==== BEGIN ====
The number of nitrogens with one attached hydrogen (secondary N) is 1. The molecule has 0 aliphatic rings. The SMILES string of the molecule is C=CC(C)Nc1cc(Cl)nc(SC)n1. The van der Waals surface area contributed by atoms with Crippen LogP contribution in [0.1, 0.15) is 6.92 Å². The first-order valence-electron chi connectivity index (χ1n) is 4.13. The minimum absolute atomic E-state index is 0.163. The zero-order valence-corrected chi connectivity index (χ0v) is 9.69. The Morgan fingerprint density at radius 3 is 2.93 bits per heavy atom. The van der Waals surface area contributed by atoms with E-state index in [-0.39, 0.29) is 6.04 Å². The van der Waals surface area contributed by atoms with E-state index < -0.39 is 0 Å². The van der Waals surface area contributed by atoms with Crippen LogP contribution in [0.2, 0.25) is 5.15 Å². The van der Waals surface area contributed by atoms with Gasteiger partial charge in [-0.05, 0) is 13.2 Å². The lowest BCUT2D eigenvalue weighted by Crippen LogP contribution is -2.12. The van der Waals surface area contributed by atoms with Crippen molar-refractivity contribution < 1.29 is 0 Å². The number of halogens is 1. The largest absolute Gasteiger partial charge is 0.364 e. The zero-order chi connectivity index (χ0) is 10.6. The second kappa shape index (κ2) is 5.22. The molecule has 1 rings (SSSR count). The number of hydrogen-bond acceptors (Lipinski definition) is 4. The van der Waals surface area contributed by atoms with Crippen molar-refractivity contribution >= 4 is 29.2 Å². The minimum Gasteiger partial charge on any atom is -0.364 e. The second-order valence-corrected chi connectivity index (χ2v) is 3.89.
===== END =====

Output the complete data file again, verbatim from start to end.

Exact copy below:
The number of nitrogens with one attached hydrogen (secondary N) is 1. The molecule has 0 aliphatic rings. The SMILES string of the molecule is C=CC(C)Nc1cc(Cl)nc(SC)n1. The van der Waals surface area contributed by atoms with Crippen LogP contribution in [0.1, 0.15) is 6.92 Å². The first-order valence-electron chi connectivity index (χ1n) is 4.13. The minimum absolute atomic E-state index is 0.163. The zero-order valence-corrected chi connectivity index (χ0v) is 9.69. The Morgan fingerprint density at radius 3 is 2.93 bits per heavy atom. The van der Waals surface area contributed by atoms with E-state index in [-0.39, 0.29) is 6.04 Å². The van der Waals surface area contributed by atoms with E-state index < -0.39 is 0 Å². The van der Waals surface area contributed by atoms with Crippen LogP contribution in [0.2, 0.25) is 5.15 Å². The van der Waals surface area contributed by atoms with Gasteiger partial charge in [-0.05, 0) is 13.2 Å². The lowest BCUT2D eigenvalue weighted by Crippen LogP contribution is -2.12. The van der Waals surface area contributed by atoms with Crippen molar-refractivity contribution < 1.29 is 0 Å². The number of halogens is 1. The largest absolute Gasteiger partial charge is 0.364 e. The zero-order chi connectivity index (χ0) is 10.6. The second kappa shape index (κ2) is 5.22. The molecule has 1 rings (SSSR count). The number of hydrogen-bond acceptors (Lipinski definition) is 4. The van der Waals surface area contributed by atoms with Crippen molar-refractivity contribution >= 4 is 29.2 Å². The minimum Gasteiger partial charge on any atom is -0.364 e. The second-order valence-corrected chi connectivity index (χ2v) is 3.89.